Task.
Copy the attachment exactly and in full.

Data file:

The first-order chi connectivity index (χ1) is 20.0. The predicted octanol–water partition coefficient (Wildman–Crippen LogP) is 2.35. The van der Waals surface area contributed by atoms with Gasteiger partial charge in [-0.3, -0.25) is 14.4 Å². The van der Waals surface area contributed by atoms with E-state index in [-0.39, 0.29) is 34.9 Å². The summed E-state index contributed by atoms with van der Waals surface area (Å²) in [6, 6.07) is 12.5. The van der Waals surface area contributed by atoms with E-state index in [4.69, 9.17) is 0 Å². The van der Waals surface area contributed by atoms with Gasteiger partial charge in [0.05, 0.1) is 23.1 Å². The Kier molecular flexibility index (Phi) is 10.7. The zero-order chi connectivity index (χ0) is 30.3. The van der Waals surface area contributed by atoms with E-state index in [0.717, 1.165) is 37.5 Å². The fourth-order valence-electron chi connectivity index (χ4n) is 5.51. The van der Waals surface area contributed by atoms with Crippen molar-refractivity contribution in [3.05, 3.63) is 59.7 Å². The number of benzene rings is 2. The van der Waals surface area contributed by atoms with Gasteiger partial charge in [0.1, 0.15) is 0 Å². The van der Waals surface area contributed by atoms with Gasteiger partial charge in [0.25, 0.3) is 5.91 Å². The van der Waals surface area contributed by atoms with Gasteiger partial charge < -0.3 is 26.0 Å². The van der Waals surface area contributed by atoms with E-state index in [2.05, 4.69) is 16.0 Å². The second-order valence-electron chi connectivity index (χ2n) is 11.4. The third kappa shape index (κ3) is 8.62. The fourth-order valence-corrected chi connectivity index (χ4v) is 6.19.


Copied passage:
The first-order chi connectivity index (χ1) is 20.0. The predicted octanol–water partition coefficient (Wildman–Crippen LogP) is 2.35. The van der Waals surface area contributed by atoms with Gasteiger partial charge in [-0.3, -0.25) is 14.4 Å². The van der Waals surface area contributed by atoms with E-state index in [-0.39, 0.29) is 34.9 Å². The summed E-state index contributed by atoms with van der Waals surface area (Å²) in [6, 6.07) is 12.5. The van der Waals surface area contributed by atoms with E-state index in [4.69, 9.17) is 0 Å². The van der Waals surface area contributed by atoms with Gasteiger partial charge in [0.05, 0.1) is 23.1 Å². The Kier molecular flexibility index (Phi) is 10.7. The zero-order chi connectivity index (χ0) is 30.3. The van der Waals surface area contributed by atoms with E-state index in [0.717, 1.165) is 37.5 Å². The fourth-order valence-electron chi connectivity index (χ4n) is 5.51. The van der Waals surface area contributed by atoms with Crippen molar-refractivity contribution in [3.05, 3.63) is 59.7 Å². The number of benzene rings is 2. The van der Waals surface area contributed by atoms with Gasteiger partial charge in [0.1, 0.15) is 0 Å². The van der Waals surface area contributed by atoms with Gasteiger partial charge in [0.25, 0.3) is 5.91 Å². The van der Waals surface area contributed by atoms with Gasteiger partial charge < -0.3 is 26.0 Å². The van der Waals surface area contributed by atoms with E-state index in [2.05, 4.69) is 16.0 Å². The second-order valence-electron chi connectivity index (χ2n) is 11.4. The third kappa shape index (κ3) is 8.62. The fourth-order valence-corrected chi connectivity index (χ4v) is 6.19.